Routine Care: Pomeranians are well suited to apartment life as long as they are given daily walks and frequent play sessions.
Grooming: Regular brushing and grooming is needed to keep coat beautiful.
Dental: Pomeranians often have serious problems with their teeth, so you’ll need to brush them at least three times a week!
Ear Care: Clean ears weekly, even as a puppy. Don’t worry—your veterinarian can show you how!
The Pomeranian is a loving and docile companion, but can be independent and willful. With early socialization and consistent leadership, she is a lively and loyal addition to any family.
Highly intelligent, playful, and energetic
Outgoing and friendly personality
Alert, curious, and busy
Protective of family: good watch dog
Highly trainable and eager to please
Sweet, gentle, and sensitive
Prone to boredom and separation anxiety when left alone and will find trouble
May have a tendency to bark excessively
Can be possessive of toys and food, tending to show dominance
Can be difficult to housetrain
Fragile and easily injured because of her small size
Can be snappy with children
Whether you are considering adding a new Pomeranian to your family or you already have one as a companion, it is important for you to know about the genetically linked diseases known to occur more often in this breed. Of course not every Pomeranian will have these problems, but research shows your pal is more at risk than other breeds.
By exploring the health concerns specific to the Pomeranian you will become a knowledgeable and confident pet parent. Be sure to speak with your veterinarian about breed risks every time you visit and educate yourself on the most important signs to watch for at home. She’s counting on you to be her health expert.
Some health issues a Pomeranian could encounter:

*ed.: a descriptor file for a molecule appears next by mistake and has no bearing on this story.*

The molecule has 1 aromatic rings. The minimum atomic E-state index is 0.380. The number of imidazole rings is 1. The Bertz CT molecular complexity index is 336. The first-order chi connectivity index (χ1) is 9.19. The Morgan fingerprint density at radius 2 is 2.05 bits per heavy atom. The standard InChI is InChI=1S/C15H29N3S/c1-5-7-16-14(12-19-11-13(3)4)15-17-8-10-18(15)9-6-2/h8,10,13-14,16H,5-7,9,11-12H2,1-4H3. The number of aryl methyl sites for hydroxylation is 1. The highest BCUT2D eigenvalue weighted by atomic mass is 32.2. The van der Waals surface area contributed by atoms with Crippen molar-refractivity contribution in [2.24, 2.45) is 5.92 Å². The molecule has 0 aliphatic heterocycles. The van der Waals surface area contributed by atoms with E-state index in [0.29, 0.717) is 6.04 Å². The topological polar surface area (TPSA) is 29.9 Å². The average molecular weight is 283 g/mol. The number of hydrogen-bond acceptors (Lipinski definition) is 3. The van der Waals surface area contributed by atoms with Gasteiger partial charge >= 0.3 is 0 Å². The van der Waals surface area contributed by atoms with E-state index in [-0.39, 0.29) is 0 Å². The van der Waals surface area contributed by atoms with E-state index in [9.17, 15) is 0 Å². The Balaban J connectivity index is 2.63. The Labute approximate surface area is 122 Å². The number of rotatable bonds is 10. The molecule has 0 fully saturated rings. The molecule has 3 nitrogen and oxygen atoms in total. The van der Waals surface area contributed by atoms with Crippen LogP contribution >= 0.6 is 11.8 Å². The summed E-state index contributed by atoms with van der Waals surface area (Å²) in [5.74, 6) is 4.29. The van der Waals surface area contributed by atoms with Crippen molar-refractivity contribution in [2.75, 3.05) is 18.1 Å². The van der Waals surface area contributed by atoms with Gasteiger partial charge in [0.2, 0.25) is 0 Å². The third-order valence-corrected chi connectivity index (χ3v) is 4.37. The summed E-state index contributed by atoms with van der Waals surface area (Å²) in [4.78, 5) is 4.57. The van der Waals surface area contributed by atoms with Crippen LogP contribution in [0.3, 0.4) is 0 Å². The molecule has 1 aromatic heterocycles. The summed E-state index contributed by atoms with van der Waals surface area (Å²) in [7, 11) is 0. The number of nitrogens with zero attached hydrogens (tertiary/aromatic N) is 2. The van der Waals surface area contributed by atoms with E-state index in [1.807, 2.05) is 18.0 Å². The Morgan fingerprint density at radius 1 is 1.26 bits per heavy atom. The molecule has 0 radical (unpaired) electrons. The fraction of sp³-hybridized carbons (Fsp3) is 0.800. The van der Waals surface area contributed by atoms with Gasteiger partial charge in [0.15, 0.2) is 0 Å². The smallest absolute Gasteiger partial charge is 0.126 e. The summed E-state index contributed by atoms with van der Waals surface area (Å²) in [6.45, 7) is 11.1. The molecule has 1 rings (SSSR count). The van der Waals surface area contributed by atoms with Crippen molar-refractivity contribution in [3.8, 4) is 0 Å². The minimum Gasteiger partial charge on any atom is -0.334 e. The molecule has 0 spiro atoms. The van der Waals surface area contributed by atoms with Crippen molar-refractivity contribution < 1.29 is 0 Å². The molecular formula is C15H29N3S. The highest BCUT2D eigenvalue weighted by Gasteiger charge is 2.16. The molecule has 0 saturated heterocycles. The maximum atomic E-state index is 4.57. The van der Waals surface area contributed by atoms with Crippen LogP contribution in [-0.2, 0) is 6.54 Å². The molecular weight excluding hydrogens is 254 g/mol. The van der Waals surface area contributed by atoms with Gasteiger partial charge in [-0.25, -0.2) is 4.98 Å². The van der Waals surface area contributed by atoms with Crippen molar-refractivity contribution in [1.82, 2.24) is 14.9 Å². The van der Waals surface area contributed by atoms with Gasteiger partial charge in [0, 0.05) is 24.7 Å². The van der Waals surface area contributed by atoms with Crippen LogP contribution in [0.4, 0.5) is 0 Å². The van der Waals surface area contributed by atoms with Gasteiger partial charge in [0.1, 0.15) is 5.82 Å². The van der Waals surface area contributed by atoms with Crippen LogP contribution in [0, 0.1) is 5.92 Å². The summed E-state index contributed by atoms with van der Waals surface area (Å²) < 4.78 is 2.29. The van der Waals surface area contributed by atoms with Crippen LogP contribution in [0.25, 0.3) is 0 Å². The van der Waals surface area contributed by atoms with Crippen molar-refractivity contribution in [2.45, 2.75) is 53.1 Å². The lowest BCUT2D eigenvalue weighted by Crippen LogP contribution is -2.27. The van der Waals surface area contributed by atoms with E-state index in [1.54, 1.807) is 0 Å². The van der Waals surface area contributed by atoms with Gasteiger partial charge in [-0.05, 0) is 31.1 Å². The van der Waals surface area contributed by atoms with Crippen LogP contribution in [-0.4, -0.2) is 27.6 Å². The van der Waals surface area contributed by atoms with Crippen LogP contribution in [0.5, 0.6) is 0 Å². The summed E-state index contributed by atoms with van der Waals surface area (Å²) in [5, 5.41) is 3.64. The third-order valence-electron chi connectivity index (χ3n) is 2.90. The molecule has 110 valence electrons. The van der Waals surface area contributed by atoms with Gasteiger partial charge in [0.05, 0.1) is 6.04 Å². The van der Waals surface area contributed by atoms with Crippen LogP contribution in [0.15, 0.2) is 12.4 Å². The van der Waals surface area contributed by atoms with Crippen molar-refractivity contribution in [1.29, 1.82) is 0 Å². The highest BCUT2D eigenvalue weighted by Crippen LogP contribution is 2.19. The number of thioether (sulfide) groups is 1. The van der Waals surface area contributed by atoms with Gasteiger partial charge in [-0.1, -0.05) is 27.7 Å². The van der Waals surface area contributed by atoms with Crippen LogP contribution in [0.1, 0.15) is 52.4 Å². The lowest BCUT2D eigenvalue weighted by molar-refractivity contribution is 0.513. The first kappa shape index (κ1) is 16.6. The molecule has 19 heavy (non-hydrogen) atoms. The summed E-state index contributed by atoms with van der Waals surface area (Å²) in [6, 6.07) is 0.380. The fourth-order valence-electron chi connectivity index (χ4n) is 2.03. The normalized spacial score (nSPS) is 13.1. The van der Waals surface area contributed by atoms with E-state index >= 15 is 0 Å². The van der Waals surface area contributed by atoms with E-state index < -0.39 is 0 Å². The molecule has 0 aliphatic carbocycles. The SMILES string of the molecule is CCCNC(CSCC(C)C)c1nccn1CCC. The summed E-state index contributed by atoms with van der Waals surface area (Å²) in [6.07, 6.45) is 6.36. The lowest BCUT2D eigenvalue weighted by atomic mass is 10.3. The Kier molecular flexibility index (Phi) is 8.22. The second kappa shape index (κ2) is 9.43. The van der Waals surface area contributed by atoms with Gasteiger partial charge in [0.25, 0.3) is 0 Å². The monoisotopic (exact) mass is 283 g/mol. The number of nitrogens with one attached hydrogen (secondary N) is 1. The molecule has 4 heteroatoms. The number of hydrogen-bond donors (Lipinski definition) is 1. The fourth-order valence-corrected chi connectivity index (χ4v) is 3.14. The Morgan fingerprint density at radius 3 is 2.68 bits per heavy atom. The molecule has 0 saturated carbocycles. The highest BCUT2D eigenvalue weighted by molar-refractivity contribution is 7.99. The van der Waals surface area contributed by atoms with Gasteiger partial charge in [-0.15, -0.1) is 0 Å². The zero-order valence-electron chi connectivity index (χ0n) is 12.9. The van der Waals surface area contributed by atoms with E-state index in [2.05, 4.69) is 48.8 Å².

Bone and Joint Problems
Spinal Cord Injuries
Water on the Brain
The Pomeranian originated in Germany during the 16th century as a large Spitz breed used for sheep herding. They were then bred down in size for companionship. The smaller Pomeranians became popular pets when Queen Victoria imported them to Britain in the late 19th century and established a breeding kennel. Poms enjoy close human companionship and bond quickly, but do not tend to be overly clingy. They demand to be the center of attention and enjoy entertaining with their comical tricks and vivacious outlook on life. The Pomeranian is a generally healthy breed with an average lifespan of 15 years.
Consult with a veterinarian if your Pomeranian shows signs of the following:
Coughing, exercise intolerance, rapid breathing at rest
Fatigue during exercise, coughing, or shortness of breath
Coughing, especially at night or upon rising after sleeping, rapid breathing at rest
Low heart rate, tiring easily or fainting when exercising
Blinking, redness, pain or itchiness around the eyes
Cloudiness to eye lens
Increased blinking, extra tears and squinting
Unwilling to jump, cries when moving head
Pain or straining to urinate, bloody urine
Seizures, dull demeanor, spastic gait
Misplaced or missing teeth, bad breath, hair and food stuck between teeth
Dull coat, hair loss, sluggish, weight gain